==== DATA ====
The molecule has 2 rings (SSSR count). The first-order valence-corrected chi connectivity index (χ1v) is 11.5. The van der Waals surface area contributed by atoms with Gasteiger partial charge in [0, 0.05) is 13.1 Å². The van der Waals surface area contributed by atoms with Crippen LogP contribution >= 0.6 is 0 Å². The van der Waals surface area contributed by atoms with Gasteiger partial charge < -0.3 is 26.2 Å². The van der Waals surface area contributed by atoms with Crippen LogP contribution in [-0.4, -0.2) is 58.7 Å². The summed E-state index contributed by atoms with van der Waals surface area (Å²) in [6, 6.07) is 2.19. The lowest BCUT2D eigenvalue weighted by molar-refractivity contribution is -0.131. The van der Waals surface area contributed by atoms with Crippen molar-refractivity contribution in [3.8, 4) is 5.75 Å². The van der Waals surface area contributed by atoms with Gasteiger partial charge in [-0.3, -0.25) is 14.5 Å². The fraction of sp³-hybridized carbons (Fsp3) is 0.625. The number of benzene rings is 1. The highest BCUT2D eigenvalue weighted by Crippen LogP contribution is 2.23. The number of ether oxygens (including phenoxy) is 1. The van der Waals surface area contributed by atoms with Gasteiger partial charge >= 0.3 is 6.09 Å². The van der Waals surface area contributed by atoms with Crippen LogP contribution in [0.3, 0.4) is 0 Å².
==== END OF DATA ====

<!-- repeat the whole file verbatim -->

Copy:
The molecule has 2 rings (SSSR count). The first-order valence-corrected chi connectivity index (χ1v) is 11.5. The van der Waals surface area contributed by atoms with Gasteiger partial charge in [0, 0.05) is 13.1 Å². The van der Waals surface area contributed by atoms with Crippen LogP contribution >= 0.6 is 0 Å². The van der Waals surface area contributed by atoms with Gasteiger partial charge < -0.3 is 26.2 Å². The van der Waals surface area contributed by atoms with Crippen LogP contribution in [-0.4, -0.2) is 58.7 Å². The summed E-state index contributed by atoms with van der Waals surface area (Å²) in [6, 6.07) is 2.19. The lowest BCUT2D eigenvalue weighted by molar-refractivity contribution is -0.131. The van der Waals surface area contributed by atoms with Crippen molar-refractivity contribution in [3.8, 4) is 5.75 Å². The van der Waals surface area contributed by atoms with Gasteiger partial charge in [-0.3, -0.25) is 14.5 Å². The fraction of sp³-hybridized carbons (Fsp3) is 0.625. The number of benzene rings is 1. The highest BCUT2D eigenvalue weighted by Crippen LogP contribution is 2.23. The number of ether oxygens (including phenoxy) is 1. The van der Waals surface area contributed by atoms with Gasteiger partial charge >= 0.3 is 6.09 Å². The van der Waals surface area contributed by atoms with Crippen LogP contribution in [0.3, 0.4) is 0 Å².